Engaging casual employees rather than permanent workers may be most appropriate for your business situation. However, you still owe your casual employees certain entitlements and fair treatment. In this article, we touch on three key considerations to keep in mind when engaging casual employees on a regular basis.

1. Entitlements Owed to Casual Employees

A casual employee is entitled to:

  • two days each of unpaid carer’s and compassionate leave;
  • unpaid community service leave; and
  • a higher hourly rate than their equivalent full-time or part-time colleagues. 

If your employee is covered by a modern award, you may owe them additional entitlements to those listed above. The award will also specifically define the pay rate. For example, a casual employee covered by the Hair and Beauty Industry Award who works outside standard hours would receive:

  • the ordinary hourly rate plus 50%; or
  • an additional 100% on top of the ordinary hourly rate on Sundays.

Tip: The FWC has a pay rate calculator that can be used to determine casual rates of pay.

A casual employee does not:

  • have a guaranteed number of hours
  • have guaranteed regular hours
  • get paid carer’s, sick or annual leave; or
  • need to give notice to end the employment relationship (although their award or contract may require them to give notice). However, this means that employers can terminate without notice as well. 

2. Long-Term Casuals

Some casual employees will work with their employer:

  • regularly;
  • over a long period of time; and
  • with an expectation of ongoing work.

These employees are “long term casuals”. They still receive the same entitlements. But they can also request flexible working arrangements and take parental leave if:

  • they have worked with the same employer for a year; and
  • it seems likely they will continue.

What Does ‘Regular’ Work Mean?

Working ‘regularly’ for an employer does not necessarily mean weekly or fortnightly shifts. In some contexts, ‘regular’ work will be seasonal (e.g. fruit picking). In others, there may be breaks between periods of work (e.g. during the school holidays).

The Fair Work Commission (FWC) takes into account the following factors when determining whether a casual employee is employed on a regular and systematic basis:

  • Did the employee regularly accept work? Did the employer regularly offer work?
  • How many hours did the employee work?
  • Did the employer generally expect the employee to accept work when they offered it?
  • Did both parties expect that the work would be ongoing?

Additionally, the FWC will look at the entire relationship rather than just what the parties agreed upon at the start of employment. This is because sometimes, parties might enter the relationship thinking it would be a standard casual employment relationship. However, over time this can change.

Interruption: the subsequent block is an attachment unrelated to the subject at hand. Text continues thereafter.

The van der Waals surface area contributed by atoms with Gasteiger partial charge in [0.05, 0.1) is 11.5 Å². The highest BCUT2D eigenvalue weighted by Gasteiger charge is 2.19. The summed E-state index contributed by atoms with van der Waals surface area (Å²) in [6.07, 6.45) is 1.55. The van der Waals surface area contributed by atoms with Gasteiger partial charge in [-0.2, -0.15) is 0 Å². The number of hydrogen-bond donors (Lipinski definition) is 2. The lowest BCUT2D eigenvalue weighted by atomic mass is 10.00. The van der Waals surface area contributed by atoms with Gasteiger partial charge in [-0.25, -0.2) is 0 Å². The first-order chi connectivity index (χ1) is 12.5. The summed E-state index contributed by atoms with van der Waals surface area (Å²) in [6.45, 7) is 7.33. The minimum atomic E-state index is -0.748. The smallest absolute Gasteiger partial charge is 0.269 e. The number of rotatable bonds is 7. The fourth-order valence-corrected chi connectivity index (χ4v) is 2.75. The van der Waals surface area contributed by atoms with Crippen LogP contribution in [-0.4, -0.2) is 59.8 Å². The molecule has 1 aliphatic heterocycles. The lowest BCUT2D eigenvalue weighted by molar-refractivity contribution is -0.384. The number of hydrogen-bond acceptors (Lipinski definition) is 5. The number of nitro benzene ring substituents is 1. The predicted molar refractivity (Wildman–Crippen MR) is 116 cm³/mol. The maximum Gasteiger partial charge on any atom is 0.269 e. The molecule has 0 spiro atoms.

The recent decision of the Full Federal Court in WorkPac Pty Limited v Skene further discusses the importance of employers reviewing how they are engaging casual employees in practice. In some cases, your long-term casuals may be considered permanent staff.

3. Performance Management for Casuals

Performance management may be appropriate for casual employees engaged on a regular and systematic basis.

What is Performance Management?

The aim of performance management is to improve the employee’s performance in all aspects of their employment. It involves:

  • collaborative meetings;
  • appraisals; and
  • goal-setting.

You should document all discussions. If a former employee brings an unfair dismissal application against you, the FWC will look at what steps you took to manage that employee’s performance.

Note: In order for a casual employee to bring an unfair dismissal claim, they must have been working for you for at least six or twelve month (depending on the number of workers you employ).


Initiating Performance Management Procedures

As discussed above, some casual employees will come to have an expectation of ongoing work. If you are considering terminating the employment of a long-term casual worker, seek legal advice before starting performance management or the termination process. 

Key Takeaways

When engaging casual employees, different regulatory bodies may review your employment practices. The Fair Work Ombudsman may investigate businesses who do not pay their employees their lawful entitlements, and may order them to back-pay this money. Additionally, the Fair Work Commission may investigate where an employee was a true casual.

If you want further information on how to engage casual employees on a regular basis, contact LegalVision’s employment lawyers on 1300 544 755 or fill out the form on this page.


Jessica Anderson
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